Jenifer Whitten-Woodring, Political Science
Associate Professor and Director of Global Studies Ph.D. Program
Media Freedom, Comparative and International Political Communication, Human Rights, Repression and Dissent, International Relations, Research Methods
The relationship between media freedom and human rights, the role of media in repression and dissent, the causes and effects of media freedom, the causes of repression and dissent
Ph.D. in Politics and International Relations, University of Southern California
M.S. in Radio, Television and Film, Syracuse University
B.F.A. in Communication, Emerson College
Jenifer Whitten-Woodring is an Associate Professor of Political Science and Director of the Global Studies PhD Program at the University of Massachusetts Lowell. Her research focuses on the causes and effects of media freedom and the role of media in repression and dissent. Her current projects include studies of how media freedom and internet access influence government respect for human rights, including physical integrity rights, women’s political, economic and social rights, workers’ rights, and gay rights. She also investigates the effects of media freedom and social intolerance on conflict.
Her book, Historical Guide to World Media Freedom, a Choice Outstanding Academic Title for 2015 (CQ Press/SAGE 2014, with Douglas Van Belle), analyzes the evolution and devolution of media freedom in 196 countries from 1948 to 2013. Her articles have been published in The Journal of Conflict Resolution, International Studies Quarterly, and Political Communication, Political Science Research and Methods, The International Journal of Press/Politics and are forthcoming in The Journal of Human Rights. She is a past Chair of the International Communication Section of the International Studies Association and previously served as Secretary/Treasurer of the Foreign Policy Section of the American Political Science Association.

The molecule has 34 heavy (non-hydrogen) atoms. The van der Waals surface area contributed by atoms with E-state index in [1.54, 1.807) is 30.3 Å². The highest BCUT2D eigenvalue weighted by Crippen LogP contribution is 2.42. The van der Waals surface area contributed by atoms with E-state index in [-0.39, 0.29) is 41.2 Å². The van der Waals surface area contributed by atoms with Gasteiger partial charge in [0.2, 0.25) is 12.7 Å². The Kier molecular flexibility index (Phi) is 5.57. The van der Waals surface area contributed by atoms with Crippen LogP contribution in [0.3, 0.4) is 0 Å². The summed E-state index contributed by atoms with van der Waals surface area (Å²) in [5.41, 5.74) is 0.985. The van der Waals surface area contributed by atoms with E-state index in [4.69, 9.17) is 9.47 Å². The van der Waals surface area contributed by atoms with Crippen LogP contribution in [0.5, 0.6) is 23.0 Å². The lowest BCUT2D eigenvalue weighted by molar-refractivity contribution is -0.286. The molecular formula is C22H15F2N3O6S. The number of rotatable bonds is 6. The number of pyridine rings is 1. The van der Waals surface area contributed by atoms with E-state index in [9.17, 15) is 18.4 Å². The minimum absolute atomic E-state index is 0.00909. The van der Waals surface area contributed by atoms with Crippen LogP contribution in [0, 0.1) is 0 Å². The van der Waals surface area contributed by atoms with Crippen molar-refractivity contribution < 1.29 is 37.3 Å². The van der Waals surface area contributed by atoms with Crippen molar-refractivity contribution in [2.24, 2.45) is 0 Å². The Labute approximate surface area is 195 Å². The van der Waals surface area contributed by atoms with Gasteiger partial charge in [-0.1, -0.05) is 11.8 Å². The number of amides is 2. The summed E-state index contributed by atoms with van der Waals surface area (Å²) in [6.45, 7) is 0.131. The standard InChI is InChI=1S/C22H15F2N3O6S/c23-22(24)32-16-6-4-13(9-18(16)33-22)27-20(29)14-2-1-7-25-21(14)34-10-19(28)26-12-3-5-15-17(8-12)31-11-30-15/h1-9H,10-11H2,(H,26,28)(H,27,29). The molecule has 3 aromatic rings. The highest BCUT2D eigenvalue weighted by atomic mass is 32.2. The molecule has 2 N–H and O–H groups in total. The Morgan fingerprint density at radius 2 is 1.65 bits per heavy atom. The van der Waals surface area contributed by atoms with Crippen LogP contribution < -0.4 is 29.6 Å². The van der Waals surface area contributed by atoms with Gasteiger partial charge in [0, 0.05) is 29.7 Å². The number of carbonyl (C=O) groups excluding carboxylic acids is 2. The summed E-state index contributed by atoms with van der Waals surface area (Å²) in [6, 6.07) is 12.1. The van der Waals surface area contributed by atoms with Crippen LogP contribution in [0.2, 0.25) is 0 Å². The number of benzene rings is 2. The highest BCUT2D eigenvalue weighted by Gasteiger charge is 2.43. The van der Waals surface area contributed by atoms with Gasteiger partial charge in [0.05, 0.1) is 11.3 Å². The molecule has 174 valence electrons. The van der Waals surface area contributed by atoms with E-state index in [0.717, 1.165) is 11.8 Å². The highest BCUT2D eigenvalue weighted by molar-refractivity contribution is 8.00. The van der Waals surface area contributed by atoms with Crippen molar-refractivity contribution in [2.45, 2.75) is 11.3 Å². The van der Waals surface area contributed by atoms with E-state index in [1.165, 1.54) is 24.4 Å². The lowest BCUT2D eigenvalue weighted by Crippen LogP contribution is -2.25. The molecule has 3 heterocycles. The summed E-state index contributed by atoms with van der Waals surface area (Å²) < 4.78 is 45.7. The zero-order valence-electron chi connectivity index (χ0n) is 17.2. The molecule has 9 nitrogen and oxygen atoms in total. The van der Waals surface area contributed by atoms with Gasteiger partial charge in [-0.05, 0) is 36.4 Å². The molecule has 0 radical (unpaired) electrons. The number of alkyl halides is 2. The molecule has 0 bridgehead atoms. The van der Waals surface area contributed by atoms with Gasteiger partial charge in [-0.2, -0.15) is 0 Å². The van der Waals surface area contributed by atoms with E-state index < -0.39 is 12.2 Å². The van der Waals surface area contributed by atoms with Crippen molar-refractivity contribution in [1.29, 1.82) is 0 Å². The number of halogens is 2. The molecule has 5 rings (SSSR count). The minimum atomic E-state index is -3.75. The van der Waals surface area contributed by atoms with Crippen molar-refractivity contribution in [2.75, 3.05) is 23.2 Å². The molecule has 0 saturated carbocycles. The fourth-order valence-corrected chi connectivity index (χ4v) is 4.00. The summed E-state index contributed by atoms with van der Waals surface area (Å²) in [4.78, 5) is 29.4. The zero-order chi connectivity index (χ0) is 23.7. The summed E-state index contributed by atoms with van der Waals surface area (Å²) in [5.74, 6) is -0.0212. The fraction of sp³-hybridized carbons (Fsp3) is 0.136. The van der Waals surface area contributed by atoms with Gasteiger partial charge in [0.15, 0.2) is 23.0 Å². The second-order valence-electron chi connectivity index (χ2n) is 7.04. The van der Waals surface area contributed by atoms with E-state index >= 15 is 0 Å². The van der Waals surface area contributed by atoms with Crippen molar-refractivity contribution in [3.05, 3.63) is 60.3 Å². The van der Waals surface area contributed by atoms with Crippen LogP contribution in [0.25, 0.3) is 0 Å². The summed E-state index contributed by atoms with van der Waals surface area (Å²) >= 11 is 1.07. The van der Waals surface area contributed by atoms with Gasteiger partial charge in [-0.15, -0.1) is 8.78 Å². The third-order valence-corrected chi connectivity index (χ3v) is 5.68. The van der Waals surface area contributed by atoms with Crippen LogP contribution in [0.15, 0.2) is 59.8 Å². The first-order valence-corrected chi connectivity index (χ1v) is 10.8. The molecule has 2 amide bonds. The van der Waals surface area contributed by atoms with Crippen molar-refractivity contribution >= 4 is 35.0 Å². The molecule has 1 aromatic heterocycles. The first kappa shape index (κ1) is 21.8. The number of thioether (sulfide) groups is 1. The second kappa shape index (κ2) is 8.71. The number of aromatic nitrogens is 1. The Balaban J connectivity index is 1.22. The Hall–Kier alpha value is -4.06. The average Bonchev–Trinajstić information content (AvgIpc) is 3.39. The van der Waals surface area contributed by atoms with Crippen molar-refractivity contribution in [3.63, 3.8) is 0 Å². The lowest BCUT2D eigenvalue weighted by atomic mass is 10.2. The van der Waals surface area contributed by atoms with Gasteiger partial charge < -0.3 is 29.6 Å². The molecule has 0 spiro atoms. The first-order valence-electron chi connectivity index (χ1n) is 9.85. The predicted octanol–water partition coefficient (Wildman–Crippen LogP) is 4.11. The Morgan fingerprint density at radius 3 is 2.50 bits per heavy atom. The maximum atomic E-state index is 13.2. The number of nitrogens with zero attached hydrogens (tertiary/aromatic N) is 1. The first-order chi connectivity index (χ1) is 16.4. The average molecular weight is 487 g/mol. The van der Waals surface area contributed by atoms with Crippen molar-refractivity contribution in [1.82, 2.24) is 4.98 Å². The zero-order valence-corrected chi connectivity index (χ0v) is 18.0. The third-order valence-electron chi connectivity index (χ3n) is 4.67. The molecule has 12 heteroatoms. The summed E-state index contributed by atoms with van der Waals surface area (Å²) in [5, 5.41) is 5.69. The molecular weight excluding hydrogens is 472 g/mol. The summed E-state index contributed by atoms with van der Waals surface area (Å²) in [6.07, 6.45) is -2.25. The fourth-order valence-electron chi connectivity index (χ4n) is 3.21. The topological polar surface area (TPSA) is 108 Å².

Whitten-Woodring loves to teach the courses students are most afraid to take, especially quantitative research methods. She also enjoys teaching courses in comparative media and politics and repression and dissent. She is part of the leadership team for the Emerging Scholars Program, which facilitates research partnerships between promising undergraduate students and faculty mentors. She is also an associate with the UMass Lowell Center for Women and Work.
Prior to becoming a political scientist, Whitten-Woodring worked as a journalist in print and broadcast media and received five first place awards from the New York State Associated Press Broadcasters Association. She became particularly interested in media freedom and the relationship between media and politics when she was a journalism instructor and student newspaper adviser, first at Cedar Crest College and then at California State University at San Marcos. To pursue these research interests, she went back to school and completed her Ph.D. in Politics and International Relations at the University of Southern California in 2010. She also has a master’s degree in Radio, Television, and Film from Syracuse University’s Newhouse School and a bachelor of fine arts degree in Communication from Emerson College.